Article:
It was during high school that Shontelle first met Barbadosâ€™ current international star, Rihanna. “We were both active in the Cadets, and I was her Drill Sergeant…there was one occasion when I had to make her ‘drop and give me ten push ups’. We laugh about it now…I think sheâ€™s forgiven me.” Little did either of them know at the time that they would soon both be signing major record deals.
WHO IS SHONTELLE?
Find out more about this up and coming artist after the cut! And be sure to check out her album “Shontelligence” when it hits stores this fall!
Whatâ€™s a girl to do when sheâ€™s not only a beautiful and talented singer, but a straight-A college student as well? In the case of Shontelle Layne, it looks like the law career will have to wait — her musical star is on the rise and cannot be stopped.
Gifted as both a writer and performer, this 23 year-old Barbadian has already carved a reputation in the Caribbean music world over the last several years by crafting hit songs for a number of top artists, all while pursuing her degree at the University of the West Indies. But it was only a matter of time before she unleashed her talents as an artist and performer on the world stage, with the upcoming release of her debut album, â€œShontelligenceâ€ (Universal), and its first smash single, â€œRollâ€. Shontelleâ€™s music is an infectious blend of dancehall, reggae and hip-hop, with unstoppable grooves and thought-provoking lyrics that will find fans in every corner of the world.
The oldest of 3 sisters, Shontelle was born in Bridgetown, Barbados. At school she was a first class academic student. On the sports field she was highly competitive too. â€œI did track and field, lawn tennis and represented my school and Barbados at swimmingâ€, she recalls.
It was during high school that she first met Barbadosâ€™ current international star, Rihanna. “We were both active in the Cadets, and I was her Drill Sergeant…there was one occasion when I had to make her ‘drop and give me ten push ups’. We laugh about it now…I think sheâ€™s forgiven me.â€ Little did either of them know at the time that they would soon both be signing major record deals.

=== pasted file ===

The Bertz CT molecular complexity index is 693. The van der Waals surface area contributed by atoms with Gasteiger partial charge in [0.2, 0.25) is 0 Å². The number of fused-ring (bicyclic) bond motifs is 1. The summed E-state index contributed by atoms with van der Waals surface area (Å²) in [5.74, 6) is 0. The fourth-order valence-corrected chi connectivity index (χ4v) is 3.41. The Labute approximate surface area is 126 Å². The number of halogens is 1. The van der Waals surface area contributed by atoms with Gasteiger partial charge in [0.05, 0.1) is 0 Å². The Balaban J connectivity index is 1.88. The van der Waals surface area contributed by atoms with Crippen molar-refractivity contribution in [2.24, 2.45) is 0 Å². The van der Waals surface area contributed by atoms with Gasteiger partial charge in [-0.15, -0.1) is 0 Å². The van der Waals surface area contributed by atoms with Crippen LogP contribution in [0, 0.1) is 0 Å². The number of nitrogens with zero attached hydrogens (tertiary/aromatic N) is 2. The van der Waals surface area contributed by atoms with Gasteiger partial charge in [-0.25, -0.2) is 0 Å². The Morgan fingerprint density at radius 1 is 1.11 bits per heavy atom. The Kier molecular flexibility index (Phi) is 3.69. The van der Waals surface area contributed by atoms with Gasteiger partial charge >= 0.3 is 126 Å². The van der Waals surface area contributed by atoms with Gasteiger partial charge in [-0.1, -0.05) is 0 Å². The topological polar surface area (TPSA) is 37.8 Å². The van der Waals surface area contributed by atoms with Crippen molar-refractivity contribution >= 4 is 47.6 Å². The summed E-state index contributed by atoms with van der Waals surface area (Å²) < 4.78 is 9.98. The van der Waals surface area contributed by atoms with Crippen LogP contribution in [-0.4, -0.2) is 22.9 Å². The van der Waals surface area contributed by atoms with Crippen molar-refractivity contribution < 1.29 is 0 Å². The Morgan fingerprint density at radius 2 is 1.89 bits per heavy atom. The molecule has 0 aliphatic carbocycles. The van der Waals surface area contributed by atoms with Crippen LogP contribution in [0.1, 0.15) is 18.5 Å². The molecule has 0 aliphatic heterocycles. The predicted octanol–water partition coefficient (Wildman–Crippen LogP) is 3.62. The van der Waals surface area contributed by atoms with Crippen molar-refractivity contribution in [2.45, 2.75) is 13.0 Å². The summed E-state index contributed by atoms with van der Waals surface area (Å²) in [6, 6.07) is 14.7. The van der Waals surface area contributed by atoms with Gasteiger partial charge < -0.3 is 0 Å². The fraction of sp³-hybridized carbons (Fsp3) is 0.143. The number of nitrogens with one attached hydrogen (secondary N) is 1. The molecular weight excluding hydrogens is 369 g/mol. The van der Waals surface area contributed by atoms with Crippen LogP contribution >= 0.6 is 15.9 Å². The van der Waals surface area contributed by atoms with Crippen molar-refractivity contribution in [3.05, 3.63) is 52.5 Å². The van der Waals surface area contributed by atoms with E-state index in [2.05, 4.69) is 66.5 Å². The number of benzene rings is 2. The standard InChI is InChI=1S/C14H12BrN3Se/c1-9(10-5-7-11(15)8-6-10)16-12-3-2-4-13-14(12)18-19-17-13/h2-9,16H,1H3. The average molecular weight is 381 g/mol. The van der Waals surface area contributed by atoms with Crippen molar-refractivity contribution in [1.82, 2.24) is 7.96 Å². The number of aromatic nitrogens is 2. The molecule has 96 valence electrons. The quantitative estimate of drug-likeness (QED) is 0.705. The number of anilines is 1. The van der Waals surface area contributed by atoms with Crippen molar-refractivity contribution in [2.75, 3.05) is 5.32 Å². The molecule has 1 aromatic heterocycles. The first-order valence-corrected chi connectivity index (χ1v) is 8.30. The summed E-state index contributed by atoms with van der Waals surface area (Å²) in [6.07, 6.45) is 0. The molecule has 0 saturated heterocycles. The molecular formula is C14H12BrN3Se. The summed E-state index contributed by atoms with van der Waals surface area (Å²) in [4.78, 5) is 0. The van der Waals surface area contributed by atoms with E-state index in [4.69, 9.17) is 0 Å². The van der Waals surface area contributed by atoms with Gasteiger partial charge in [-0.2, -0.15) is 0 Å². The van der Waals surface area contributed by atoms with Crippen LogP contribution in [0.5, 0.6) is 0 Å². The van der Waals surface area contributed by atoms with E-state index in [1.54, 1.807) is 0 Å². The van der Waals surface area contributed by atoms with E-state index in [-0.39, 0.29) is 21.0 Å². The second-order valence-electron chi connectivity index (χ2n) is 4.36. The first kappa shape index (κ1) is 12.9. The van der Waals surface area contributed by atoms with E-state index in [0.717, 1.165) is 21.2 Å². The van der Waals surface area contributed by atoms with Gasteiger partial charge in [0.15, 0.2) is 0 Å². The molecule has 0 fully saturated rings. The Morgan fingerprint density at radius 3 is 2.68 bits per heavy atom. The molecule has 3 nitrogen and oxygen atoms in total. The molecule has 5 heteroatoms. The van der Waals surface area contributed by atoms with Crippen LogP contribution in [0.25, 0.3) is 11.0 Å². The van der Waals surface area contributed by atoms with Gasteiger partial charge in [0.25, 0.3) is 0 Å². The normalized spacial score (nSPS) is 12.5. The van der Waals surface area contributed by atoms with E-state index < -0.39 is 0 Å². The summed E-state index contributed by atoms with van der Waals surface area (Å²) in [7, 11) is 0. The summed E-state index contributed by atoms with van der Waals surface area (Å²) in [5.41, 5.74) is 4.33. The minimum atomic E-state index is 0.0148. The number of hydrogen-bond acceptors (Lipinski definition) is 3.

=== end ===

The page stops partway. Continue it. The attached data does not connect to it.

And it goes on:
Shontelle has been surrounded by strong women. Her aunt, Kim Derrick, a celebrated Bajan musician, could see her potential at a very early age. â€œShe used to encourage me even as young as 3 and 4. All my family were musical, all my cousins play the piano. They used to come over to my house and we would play at the piano for hours.â€
Barbados-based music manager Sonia Mullins took Shontelle under her wing while she was attending college, and success soon followed: Shontelle scored one of the biggest Caribbean hits of 2005 as the writer of the girl power anthem â€œRollâ€. Producers Evan Rogers and Carl Sturken of SRP Records, who had discovered Rihanna in Barbados and brought her to the world stage, heard the song on a Bajan radio station and felt that it had international hit potential. They sought out the writer of the song to license it for a cover version, and had a pleasant shock : â€We couldnâ€™t believe that she was such a great singer and so young and beautiful, and hadnâ€™t been discovered yetâ€ says Rogers. They signed her immediately, and spent the next six months creating her debut album, co-writing with her as well as pulling in a-list producers such as Don Corleone (Sean Paul). Marc Jordan of Rebel-One management (Rihanna) also joined the team. When they brought her to Steve Rifkind at SRC, he wasted no time in putting her on the fast track for a 2007 release.
Shontelle has created a unique sound on her forthcoming album, â€œShontelligenceâ€, which will be released on SRP/SRC Universal/Motown this summer. On the album sheâ€™s pushed the musical boundaries of her Caribbean heritage and fused them exquisitely with soul and hip-hop. The spellbinding â€œDrop The Needleâ€ threads hypnotic beats with Shontelleâ€™s sweet vocal to create a mesmerising dance-floor experience, while â€œI Crave Youâ€ is a poem of yearning and desire over bittersweet guitars.
â€œLife Is Not An Easy Roadâ€ takes the beats down a gear, back to the sun drenched beaches of her native Barbados, while the lyrics punctuate the song with hard hitting social commentary. â€œI jumped out of bed in the middle of the night with this beat in my head. I started writing straight away. I was thinking about society, about poverty and the underprivileged. The songâ€™s about struggle, holding on to your dignity and says that having faith in yourself gives you hope. I think the line in the song …. â€™Keep yours eyes on tomorrow, but live for todayâ€™ kinda sums it upâ€.
And then thereâ€™s â€œFocus Pon Meâ€, a seductive slice of east meets west. Driving dancehall beats intertwine with Indian sitars and tablas to create a cultural workout that sonically seduces the listener.
Shontelle may have put the law degree on the back burner for now, but she certainly has no regrets. â€I think Iâ€™ve known all along that it was my destiny to perform on stage and give something to people with my musicâ€, she says with calm conviction. And as 2007 looks to be the year that Shontelle arrives on the world scene , sheâ€™s eagerly anticipating the excitement and challenges that lie ahead. â€œI love music, itâ€™s my passion , and I just canâ€™t wait for people to hear what I have to say…and Iâ€™ve got a lot to say!â€